German composer. Born into a family of innkeepers, Schütz was first educated by his father, Christoph. When his family moved to Weissenfels in 1590, he received instruction in music from both the local Kantor, Georg Weber, and the organist, Heinrich Colander. In 1598 Landgrave Moritz of Hessen-Kassel, while staying at Christoph Schütz's inn, heard young Heinrich sing and was so impressed that he asked to be entrusted with the boy's education. Schütz arrived at Moritz's court at Kassel in August 1599 and served as a choirboy while pursuing his education at the Collegium Mauritianum. There he distinguished himself as a student, particularly of languages; he received his musical training from Georg Otto, Moritz's Kapellmeister. When his voice changed, he set out for the University of Marburg, matriculating in 1608. There he elected to study law and soon won distinction. In 1609, at the urging of Moritz, Schütz accepteda two-year grant from the landgrave to study with Giovanni Gabrieli in Venice, where he received a solid training in composition and became proficient at the organ. His progress was swift, and he was close to Gabrieli until the elder composer's death in 1612. A book of five-voice madrigals by Schütz, dedicated to Landgrave Moritz, appeared in 1611. In it Schütz demonstrated his thorough assimilation of the Italian madrigal style. He returned to Germany in 1613 and returned his duties at Moritz's court as second organist.
Schutz birth house in Dresden.
In 1614 the Elector Johann Georg I of Saxony requested and received permission from Moritz to employ Schütz at Dresden for a few months; Praetorius was occasionally employed there at this time. The following year the elector obtained the composer's services for two years. Although he was not given the title, Schütz was in effect the elector's Kapellmeister. In 1616 Moritz requested that Schütz return to Kassel, but the elector refused to release the composer. Despite the landgrave's efforts, Schütz remained at the Saxon court and was formally given the title of Kapellmeister by January 1619; from 1618 he received an annual salary of 400 florins. His duties included composing music for major court ceremonies, ensuring that the Kapelle was well staffed and that its members had proper living conditions, and supervising the choirboys' musical education. Over the years Schütz's pupils included his cousin Heinrich Albert, Christoph Bernhard, Johann Klemm, Johann Theile, and Matthias Weckmann. Because of the prestige of his position, Schütz was soon able to extend his activities beyond the confines of Dresden: he was called to oversee the reorganization of musical activities in Reuss and in Magdeburg.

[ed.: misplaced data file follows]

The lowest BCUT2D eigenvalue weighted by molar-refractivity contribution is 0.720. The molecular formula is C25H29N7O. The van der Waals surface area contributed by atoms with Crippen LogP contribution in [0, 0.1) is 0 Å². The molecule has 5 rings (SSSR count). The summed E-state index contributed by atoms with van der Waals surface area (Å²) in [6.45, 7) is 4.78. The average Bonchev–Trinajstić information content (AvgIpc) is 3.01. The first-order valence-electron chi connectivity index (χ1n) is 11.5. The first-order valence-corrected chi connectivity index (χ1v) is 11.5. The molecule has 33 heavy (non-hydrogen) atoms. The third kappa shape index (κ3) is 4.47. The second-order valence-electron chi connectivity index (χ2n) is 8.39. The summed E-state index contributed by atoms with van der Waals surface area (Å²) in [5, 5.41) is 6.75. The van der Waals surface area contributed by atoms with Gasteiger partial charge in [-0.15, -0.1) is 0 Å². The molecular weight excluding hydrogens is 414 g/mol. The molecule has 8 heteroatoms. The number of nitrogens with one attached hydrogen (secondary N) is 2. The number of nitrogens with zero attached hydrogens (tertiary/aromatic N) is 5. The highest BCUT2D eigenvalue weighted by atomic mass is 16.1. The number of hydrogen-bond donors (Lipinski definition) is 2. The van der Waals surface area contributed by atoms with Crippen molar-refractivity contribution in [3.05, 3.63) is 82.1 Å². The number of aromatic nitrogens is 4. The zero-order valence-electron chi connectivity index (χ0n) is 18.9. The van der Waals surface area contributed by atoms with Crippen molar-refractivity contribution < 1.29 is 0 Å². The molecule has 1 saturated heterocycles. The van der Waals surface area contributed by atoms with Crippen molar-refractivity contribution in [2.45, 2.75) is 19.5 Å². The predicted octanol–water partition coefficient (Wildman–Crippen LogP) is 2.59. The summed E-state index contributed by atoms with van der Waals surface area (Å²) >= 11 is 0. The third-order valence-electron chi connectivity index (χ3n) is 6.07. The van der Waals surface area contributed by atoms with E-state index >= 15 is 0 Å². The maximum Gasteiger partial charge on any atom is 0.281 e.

In the spring of 1619 he published his first collection of sacred music, the Psalmen Davids sampt etlichen Moteten und Concerten(SWV 22-47). On June 1, 1619 he married Magdalena Wildeck, the 18-year-old daughter of a court official in Dresden. In spring 1623 Schütz published the Historia der ... Aufferstehung ... Jesu Christi(SWV 50), and in 1625 a volume of motets, the Cantiones sacrae (SWV 53-93). Perhaps the nadir of his personal life came on September 6, 1625, when his wife died. Schütz entrusted the care of his two daughters to their maternal grandmother. Contrary to custom, he remained a widower for the rest of his life. For over a year after the loss of his wife, Schütz concentrated his efforts on the Becker Psalter (SWV 97a-256a), which appeared early in 1628. On April 13, 1627, during a court visit to the castle of Hartenfels at Torgau, Schütz produced the first German opera, Dafne, set to Martin Opitz's translation and adaptation of the libretto written by Rinuccini for Peri's opera.
Because of economic pressures brought about by the Thirty Years' War in the late 1620s, Schütz decided to pay another visit to Italy in 1628. In Venice he found a musical life vastly different from what he had encountered there during his youth. Monteverdi guided his study of the new developments, and of dramatic monody in particular Schütz's own comment that the dramatic style was then unknown in Germany suggests that Dafne did not employ true recitative. Toward the end of his Venetian period he published his Syrnphoniae sacrae (SWV 257-76), which made use of the 'fresh devices' found in the latest Italian music.